Family Law Keyed to Weisberg

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State v. C.R. & C.R

Citation. State v. C.R.C. (In re C.R.C.), 279 Ore. App. 167, 2016 Ore. App. LEXIS 753, 377 P.3d 687 (Or. Ct. App. June 22, 2016)

Brief Fact Summary. Parents argued that they did not owe the State support for time their child spent in it’s custody because he had been emancipated under the common law.

Synopsis of Rule of Law. Judicial emancipation refers to the nonstatutory termination of certain rights and obligations of the parent-child relationship during the child’s minority.

Facts. In 1984 R.R., nearly 15, left his parents’ home and left with various relatives. In 1985, a petition was filed alleging that R.R. was a dependant child. The court found R.R. to be dependent within the meaning of the statute and temporarily awarded legal custody of R.R. to the Utah Department of Family Services (DFS). In 1986 the temporary order terminated and custody was awarded to R.R.’s parents, to be supervised by DFS. The State filed a petition against R.R.’s parents seeking reimbursement in support for R.R. expended during the period he was in DFS’s custody. The parents contested the petition based on the common law doctrine of emancipation and claimed their duty to support R.R. was terminated when he left their home to live elsewhere in a lifestyle of which they disapproved. The parents testified that they never ordered him to leave, but that he left because he refused to accept their condition that he give up his homosexual lifestyle. The State argued that R.R.’s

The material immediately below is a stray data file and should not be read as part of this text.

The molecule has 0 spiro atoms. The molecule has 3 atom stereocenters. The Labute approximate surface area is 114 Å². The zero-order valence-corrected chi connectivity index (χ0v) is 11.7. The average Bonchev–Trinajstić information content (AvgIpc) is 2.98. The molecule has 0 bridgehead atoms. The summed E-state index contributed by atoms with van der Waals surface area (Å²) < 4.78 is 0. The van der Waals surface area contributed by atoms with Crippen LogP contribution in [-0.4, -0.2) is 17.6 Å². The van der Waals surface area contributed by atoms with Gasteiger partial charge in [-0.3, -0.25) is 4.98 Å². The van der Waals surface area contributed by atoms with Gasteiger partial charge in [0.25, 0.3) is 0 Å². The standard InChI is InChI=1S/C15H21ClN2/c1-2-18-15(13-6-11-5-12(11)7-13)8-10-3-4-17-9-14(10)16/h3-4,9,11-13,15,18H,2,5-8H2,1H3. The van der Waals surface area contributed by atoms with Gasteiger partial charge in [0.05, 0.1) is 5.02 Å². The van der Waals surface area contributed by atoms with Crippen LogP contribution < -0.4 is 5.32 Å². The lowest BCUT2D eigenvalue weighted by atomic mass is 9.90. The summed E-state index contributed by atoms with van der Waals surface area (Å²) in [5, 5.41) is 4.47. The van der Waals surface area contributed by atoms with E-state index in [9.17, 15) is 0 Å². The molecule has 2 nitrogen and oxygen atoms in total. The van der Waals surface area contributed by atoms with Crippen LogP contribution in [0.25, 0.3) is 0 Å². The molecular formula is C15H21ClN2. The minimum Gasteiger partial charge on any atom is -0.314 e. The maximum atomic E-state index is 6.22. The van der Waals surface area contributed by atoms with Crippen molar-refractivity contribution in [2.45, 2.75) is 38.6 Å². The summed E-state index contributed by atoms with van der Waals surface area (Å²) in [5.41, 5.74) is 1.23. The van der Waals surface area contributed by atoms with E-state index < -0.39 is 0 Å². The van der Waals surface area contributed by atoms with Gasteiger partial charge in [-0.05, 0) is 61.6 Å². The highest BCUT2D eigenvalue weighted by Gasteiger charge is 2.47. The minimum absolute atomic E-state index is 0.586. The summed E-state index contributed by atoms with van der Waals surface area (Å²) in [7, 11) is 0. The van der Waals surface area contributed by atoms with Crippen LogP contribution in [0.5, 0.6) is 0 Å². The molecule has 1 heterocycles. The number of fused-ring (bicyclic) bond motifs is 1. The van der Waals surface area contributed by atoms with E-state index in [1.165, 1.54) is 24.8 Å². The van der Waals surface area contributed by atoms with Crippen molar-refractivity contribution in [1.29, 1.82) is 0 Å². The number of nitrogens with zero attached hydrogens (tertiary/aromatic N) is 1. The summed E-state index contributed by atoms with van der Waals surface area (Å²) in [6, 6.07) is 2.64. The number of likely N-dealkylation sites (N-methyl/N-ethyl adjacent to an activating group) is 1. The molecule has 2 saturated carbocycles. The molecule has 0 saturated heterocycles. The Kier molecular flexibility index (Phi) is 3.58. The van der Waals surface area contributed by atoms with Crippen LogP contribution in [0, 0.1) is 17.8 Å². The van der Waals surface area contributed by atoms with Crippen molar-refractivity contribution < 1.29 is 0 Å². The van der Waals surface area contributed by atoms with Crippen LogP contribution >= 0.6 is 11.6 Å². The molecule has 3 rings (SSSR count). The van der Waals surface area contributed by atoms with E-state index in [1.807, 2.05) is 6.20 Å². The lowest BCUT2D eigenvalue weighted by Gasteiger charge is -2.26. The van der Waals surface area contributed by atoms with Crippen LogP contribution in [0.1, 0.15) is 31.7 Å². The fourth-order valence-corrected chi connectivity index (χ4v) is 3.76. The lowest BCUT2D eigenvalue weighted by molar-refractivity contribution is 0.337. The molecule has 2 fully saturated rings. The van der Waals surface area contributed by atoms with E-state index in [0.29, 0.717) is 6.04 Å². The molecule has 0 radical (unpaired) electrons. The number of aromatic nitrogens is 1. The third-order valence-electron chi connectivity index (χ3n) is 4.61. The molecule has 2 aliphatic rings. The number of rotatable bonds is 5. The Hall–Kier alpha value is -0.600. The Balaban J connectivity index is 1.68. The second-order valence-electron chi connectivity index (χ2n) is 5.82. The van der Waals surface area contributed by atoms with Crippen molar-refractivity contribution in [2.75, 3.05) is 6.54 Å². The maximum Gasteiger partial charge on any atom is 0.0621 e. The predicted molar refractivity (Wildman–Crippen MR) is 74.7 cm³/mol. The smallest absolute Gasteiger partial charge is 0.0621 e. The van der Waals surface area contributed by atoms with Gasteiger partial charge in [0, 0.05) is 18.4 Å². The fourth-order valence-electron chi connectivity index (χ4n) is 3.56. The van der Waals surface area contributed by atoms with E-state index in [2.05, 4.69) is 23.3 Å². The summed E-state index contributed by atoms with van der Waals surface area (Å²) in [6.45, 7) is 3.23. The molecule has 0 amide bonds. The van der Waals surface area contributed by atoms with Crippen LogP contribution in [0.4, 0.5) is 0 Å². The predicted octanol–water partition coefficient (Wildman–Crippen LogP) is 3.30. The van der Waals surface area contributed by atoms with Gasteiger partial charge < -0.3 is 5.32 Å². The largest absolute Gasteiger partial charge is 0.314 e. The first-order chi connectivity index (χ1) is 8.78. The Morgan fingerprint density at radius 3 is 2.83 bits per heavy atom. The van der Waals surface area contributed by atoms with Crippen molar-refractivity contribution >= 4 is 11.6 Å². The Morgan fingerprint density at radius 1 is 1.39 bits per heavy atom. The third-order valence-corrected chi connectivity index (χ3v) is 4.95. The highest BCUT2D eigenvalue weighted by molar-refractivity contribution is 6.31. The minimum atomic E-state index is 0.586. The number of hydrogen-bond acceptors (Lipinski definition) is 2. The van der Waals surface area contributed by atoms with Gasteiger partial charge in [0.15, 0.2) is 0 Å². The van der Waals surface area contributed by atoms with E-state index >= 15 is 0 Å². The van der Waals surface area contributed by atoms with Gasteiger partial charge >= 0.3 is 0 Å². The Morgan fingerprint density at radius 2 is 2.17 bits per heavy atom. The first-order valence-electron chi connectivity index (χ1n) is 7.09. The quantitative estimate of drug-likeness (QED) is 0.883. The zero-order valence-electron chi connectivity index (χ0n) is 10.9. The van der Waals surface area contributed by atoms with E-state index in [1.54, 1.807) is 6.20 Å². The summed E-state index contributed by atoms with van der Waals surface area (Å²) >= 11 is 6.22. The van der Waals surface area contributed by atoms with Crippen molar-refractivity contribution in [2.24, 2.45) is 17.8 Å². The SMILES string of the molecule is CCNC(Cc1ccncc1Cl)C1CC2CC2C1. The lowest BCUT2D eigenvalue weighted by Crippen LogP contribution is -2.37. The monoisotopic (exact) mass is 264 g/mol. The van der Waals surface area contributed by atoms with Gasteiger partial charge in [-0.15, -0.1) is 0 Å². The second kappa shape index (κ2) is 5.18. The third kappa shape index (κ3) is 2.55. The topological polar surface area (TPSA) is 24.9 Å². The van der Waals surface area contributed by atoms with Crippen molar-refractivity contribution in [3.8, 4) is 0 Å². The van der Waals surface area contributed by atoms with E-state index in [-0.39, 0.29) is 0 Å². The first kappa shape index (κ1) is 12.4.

parents had not met the burden of proving emancipation because there was no evidence that he was financially independent or that he could provide his own residence. The State also argued that he had not left voluntarily because his parents had forced him to leave the household.

Issue. Did the juvenile court erroneously conclude that the doctrine of emancipation is not part of the law in Utah?

Held. On remand, the trial court should articulate the factors relevant to showing emancipation, determine if the parents established these factors, and decide if the application of the doctrine would conflict with any Utah law.
Judicial emancipation refers to the nonstatutory termination of certain rights and obligations of the parent-child relationship during the child’s minority. The parent is generally held responsible for the child’s financial support, health, education, morality, and instilling respect for people and authority. The parent is vested with custody and control of the child, including disciplinary authority. The parent is also entitled to the child’s services, and his or her earnings. When a child is adjudicated a fully emancipated minor, these rights and responsibilities are extinguished and the child is legally treated as an adult.

As the precedent relied upon demonstrates, the doctrine of emancipation continues to be an accepted part of the common law in this country. On remand, the trial court should articulate the factors relevant to showing emancipation, determine if the parents established these factors, and decide if the application of the doctrine would conflict with any Utah law.

Discussion. Although the issue of this case is emancipation, the case provides a good analysis of the duties and obligations of the parent-child relationship.